May 7, 2013, 11:31 AM, Posted by
A sea change is happening in education. Millions are taking free online courses, some offered by elite universities. Lectures in crowded halls have moved online, with teachers and students using class time for discussion and problem-solving.
Unlike online courses and degree programs, the increasingly popular MOOC (massive open online course) is a relative newcomer to online education. The model beefs up regular classes while offering a free taste of college to anyone with a computer and Internet access.
Critics fear MOOCs may replace or cheapen brick-and-mortar education, and point to their high student drop-out rates. But many leading researchers consider MOOCs a worthy experiment.
Online educator Khan Academy is convinced of the value of online content. Like a MOOC, the material it creates is free and available to anyone, anywhere.
But that’s where the similarities end.
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Apr 8, 2013, 1:00 PM, Posted by
Have you read “The Swerve,” the Pulitzer Prize-winning book by renowned historian Stephen Greenblatt? In it a canny Renaissance era book hunter discovers and releases knowledge in the form of a medieval, controversial poem lost to posterity. The poem had dwindled down to a single handmade, leather-bound version held behind the vine-covered, ancient walls of an Italian monastery. According to Greenblatt, the unleashing of that book changed everything that came after. That small book with the long poem on the nature of things set in motion forces that challenged the status quo and triggered dramatic, world-wide change—a swerve. The only way that knowledge survived the millennia was because monks trained in hand crafting books had carefully copied the one survivor—and saved it for centuries.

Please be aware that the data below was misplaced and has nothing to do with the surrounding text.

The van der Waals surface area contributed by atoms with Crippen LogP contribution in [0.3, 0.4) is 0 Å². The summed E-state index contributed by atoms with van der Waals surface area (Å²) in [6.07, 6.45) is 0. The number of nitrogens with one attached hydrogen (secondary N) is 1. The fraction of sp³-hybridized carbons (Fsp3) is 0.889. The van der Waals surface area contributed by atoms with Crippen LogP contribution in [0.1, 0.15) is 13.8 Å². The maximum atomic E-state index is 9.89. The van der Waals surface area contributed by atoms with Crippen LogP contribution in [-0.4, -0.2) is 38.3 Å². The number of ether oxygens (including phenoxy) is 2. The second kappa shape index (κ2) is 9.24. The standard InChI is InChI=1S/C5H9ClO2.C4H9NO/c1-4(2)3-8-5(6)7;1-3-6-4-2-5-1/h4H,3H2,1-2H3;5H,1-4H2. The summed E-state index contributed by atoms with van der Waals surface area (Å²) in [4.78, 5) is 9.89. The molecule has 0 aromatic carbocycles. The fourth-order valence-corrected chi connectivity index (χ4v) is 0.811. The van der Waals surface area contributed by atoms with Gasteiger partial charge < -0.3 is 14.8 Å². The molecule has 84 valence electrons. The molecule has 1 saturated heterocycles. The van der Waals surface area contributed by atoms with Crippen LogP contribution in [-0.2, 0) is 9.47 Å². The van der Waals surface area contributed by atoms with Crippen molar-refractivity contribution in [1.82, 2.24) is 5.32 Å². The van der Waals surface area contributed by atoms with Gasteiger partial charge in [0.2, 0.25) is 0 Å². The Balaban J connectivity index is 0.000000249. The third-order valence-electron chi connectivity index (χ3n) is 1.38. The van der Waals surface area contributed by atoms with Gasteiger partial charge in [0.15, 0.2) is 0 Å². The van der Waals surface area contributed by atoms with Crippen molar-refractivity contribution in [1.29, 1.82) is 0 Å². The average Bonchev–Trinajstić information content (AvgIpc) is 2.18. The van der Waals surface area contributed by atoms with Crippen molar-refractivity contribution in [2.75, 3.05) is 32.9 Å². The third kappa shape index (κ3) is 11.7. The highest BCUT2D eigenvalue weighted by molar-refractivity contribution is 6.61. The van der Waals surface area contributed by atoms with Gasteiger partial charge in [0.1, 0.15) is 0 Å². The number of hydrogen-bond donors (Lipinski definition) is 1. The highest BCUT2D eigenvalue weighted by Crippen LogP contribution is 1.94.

Last week, the Khan Academy, AAMC (Association of American Medical Colleges) and the Robert Wood Johnson Foundation may not have triggered quite such a momentous unleashing—but this powerful collaboration did start something very interesting with potentially significant implications for health care education.
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Dec 5, 2012, 9:18 AM, Posted by
A little more than 13 years ago, the Institute of Medicine (IOM) released its seminal report on patient safety, To Err is Human. You can say that again. We humans sure do err. It seems to be in our very nature. We err individually and in groups—with or without technology. We also do some incredible things together. Like flying jets across continents and building vast networks of communication and learning—and like devising and delivering nothing- short-of-miraculous health care that can embrace the ill and fragile among us, cure them, and send them back to their loved ones. Those same amazing, complex accomplishments, though, are at their core, human endeavors. As such, they are inherently vulnerable to our errors and mistakes. As we know, in high-stakes fields, like aviation and health care, those mistakes can compound into catastrophically horrible results. The IOM report highlighted how the human error known in health care adds up to some mindboggling numbers of injured and dead patients—obviously a monstrous result that nobody intends.